Multiple sclerosis, known as MS, is a disease that targets the central nervous system. More than 2.3 million people worldwide are likely affected by MS. Experts believe there are several risk factors that make one person more likely to develop MS than another. MS is more common in women and often appears between the ages of 20 and 50.
Canada has one of the highest rates of MS in the world. It is the most common neurological disorder affecting the younger population in the nation. Three people are diagnosed with MS everyday in Canada. It’s a good thing then that Canada has the Disability Tax Credit and other government programs available to assist patients diagnosed with MS.
What is Multiple Sclerosis?
MS is a neurological disorder that attacks a person’s central nervous system. The disease impacts the myelin, a coating that protects nerves, making it hard for those nerves to send signals and messages to other parts of the body. It can cause impaired speech, fatigue, vision problems, balance disruption and, in some cases, paralysis. MS is difficult to predict even after diagnosis, and it affects each person differently. The most common symptoms associated with the disease include, but are not limited to:
- Bladder and Bowel Dysfunction
- Cognitive Impairment
- Vision Changes
Remember that not everyone will experience any or even all of these symptoms if they have MS.
Diagnosing Multiple Sclerosis
Diagnosing MS is not always an easy or fast process. Doctors will want to eliminate other possibilities for symptoms and will look for indications that the disease is present over a certain period of time to be certain that MS is the cause. An analysis of symptoms coupled with MRIs, evoked potentials, and lumbar punctures, can all be used to assist in making a diagnosis. Further complicating the matter is the fact that there is no single test for determining the presence of MS. It is a disease that is only diagnosed when other possibilities are no longer an option.
Assistance and Treatment for Multiple Sclerosis
Presently, multiple sclerosis is not curable, but it is treatable. There are many methods to help patients manage their symptoms, keep the disease under control, and maintain as normal a lifestyle as possible.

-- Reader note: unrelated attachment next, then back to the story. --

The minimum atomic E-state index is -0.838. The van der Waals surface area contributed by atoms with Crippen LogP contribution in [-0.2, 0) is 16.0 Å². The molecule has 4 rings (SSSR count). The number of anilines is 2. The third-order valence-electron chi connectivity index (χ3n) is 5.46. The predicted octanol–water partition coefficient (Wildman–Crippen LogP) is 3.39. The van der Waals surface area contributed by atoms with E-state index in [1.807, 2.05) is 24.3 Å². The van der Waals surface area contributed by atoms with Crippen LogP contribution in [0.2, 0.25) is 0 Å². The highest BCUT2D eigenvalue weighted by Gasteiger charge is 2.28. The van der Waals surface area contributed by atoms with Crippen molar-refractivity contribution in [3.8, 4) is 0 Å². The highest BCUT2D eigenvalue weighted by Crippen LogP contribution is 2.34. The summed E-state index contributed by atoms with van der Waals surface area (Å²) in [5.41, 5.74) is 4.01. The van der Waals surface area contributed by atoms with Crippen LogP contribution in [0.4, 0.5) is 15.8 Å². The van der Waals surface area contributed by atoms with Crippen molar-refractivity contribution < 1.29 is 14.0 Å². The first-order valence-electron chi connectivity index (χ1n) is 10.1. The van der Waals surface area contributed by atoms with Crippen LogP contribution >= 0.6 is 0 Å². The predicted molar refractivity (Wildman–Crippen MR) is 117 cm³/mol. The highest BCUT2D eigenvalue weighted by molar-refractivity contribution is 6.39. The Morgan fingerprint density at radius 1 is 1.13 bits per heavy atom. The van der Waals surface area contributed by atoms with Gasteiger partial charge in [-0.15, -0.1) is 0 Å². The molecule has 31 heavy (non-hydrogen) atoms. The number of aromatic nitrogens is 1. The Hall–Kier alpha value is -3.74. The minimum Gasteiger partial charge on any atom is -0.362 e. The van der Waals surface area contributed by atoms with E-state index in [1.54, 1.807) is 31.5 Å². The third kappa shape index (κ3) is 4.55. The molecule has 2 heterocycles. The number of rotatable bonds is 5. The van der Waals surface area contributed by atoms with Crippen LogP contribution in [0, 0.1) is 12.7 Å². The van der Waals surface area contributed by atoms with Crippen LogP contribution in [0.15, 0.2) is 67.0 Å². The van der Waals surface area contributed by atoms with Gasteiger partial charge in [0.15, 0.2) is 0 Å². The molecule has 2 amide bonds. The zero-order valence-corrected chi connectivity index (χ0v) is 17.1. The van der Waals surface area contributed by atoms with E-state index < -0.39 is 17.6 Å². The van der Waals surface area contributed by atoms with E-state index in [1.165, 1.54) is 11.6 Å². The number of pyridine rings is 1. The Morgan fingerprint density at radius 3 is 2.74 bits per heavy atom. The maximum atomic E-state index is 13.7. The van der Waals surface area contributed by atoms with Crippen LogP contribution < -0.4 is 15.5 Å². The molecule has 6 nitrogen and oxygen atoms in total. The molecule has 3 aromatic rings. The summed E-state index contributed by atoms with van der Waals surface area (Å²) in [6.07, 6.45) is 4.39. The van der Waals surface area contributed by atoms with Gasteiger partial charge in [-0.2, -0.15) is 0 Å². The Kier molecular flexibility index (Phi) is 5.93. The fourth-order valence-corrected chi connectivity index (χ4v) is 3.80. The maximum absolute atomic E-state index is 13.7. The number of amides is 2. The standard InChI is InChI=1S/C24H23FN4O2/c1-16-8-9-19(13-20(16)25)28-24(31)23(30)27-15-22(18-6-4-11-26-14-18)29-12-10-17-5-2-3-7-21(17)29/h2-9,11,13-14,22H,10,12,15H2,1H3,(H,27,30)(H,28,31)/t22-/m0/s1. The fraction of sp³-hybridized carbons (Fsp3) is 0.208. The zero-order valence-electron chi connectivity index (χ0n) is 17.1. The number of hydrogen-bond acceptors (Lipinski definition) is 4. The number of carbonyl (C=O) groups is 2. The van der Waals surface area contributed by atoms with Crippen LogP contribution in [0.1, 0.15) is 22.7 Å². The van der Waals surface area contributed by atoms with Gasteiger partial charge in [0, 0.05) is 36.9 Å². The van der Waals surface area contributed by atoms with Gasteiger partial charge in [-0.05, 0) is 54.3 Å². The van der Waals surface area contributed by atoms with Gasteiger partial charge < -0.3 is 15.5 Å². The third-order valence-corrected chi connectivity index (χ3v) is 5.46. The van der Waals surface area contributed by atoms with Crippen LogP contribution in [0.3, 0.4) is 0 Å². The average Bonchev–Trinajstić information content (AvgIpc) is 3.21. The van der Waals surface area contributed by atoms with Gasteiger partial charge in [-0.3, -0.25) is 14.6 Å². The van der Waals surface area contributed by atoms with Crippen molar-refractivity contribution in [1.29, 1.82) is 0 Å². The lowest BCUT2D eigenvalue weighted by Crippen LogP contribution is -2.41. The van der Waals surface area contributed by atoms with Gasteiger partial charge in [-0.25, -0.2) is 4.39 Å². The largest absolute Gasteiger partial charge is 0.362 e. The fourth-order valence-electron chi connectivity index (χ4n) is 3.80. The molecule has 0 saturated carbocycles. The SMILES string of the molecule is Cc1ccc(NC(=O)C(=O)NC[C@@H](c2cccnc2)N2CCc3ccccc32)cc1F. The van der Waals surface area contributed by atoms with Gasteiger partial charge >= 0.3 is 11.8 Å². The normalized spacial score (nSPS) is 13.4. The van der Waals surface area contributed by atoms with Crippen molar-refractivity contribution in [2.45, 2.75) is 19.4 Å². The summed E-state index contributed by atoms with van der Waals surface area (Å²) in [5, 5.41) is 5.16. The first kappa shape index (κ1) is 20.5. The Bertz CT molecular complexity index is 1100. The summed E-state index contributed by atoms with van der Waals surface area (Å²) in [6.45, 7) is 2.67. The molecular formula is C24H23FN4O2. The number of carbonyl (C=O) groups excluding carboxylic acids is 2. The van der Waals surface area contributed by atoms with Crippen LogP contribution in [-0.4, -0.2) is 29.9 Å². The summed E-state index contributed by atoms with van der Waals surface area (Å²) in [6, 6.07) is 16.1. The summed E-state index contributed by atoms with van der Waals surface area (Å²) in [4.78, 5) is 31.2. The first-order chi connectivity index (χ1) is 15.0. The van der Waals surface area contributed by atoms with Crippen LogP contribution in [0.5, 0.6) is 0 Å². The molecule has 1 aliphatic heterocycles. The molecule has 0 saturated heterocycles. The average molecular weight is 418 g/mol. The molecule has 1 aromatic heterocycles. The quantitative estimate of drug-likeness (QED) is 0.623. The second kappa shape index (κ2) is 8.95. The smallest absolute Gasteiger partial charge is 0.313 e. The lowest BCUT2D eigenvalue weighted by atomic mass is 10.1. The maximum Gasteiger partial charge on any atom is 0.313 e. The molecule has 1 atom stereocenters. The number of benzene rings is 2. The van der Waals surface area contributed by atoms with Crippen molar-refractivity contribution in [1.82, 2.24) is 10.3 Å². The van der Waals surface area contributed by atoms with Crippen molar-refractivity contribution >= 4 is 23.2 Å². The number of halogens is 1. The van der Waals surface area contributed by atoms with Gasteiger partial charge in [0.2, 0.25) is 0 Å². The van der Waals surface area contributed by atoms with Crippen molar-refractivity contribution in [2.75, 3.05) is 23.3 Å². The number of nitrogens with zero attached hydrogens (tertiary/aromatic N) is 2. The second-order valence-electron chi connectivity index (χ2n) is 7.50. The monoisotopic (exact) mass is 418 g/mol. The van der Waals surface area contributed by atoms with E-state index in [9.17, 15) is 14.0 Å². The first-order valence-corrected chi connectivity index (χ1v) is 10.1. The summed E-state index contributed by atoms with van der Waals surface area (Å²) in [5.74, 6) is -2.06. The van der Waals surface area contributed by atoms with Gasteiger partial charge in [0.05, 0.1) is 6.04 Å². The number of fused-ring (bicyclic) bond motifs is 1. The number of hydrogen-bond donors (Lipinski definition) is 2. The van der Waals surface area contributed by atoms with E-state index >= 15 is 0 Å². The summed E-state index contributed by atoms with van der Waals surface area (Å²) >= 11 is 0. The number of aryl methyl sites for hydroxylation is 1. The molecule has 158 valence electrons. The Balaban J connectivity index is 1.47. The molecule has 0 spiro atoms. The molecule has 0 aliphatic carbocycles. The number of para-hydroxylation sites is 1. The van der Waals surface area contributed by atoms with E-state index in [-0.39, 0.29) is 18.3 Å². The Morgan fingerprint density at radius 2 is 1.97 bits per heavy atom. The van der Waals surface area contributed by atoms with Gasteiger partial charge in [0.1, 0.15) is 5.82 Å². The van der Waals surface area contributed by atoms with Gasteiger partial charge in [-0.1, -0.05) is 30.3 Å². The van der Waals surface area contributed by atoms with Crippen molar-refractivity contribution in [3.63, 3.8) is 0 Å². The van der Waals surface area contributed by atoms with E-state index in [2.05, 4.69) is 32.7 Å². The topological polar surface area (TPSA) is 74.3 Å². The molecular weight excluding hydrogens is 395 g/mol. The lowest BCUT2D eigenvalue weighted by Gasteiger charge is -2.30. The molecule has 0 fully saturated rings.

- Medications. Medication is a primary method of MS treatment. There are a variety of drugs that can be used. The first kind is made up of medicine that targets a certain part of the MS process to keep relapse-inducing inflammation under control. Doctors can also prescribe steroids to control relapses. Finally, there are plenty of medicines that can be used to target and treat specific symptoms of MS, depending on the patient’s primary concerns and experiences.
- Canadian Disability Tax Credit. The Canadian government offers help for those patients suffering from MS. The disability tax credit is offered to help bring some tax relief to people who may incur costs out of their own wallet associated with their conditions.
- Physical Therapy. Physical therapy can be a useful treatment method for patients who want to learn effective stretching and exercise techniques. These can help patients regain strength they may have lost as a result of MS symptoms.
- Lifestyle Changes. MS is a disease that can be life-changing, but not all of those changes have to have a negative impact on the patient. Living a healthy life with good nutrition, rest, and exercise, as appropriate, can help keep the body working to the best of its ability.
A diagnosis of MS can be frightening, but it is important to remember there are options for treatment and that the Canadian government will try to offer some financial relief in the form of a disability tax credit.
For more information: the multiple sclerosis society of Canada
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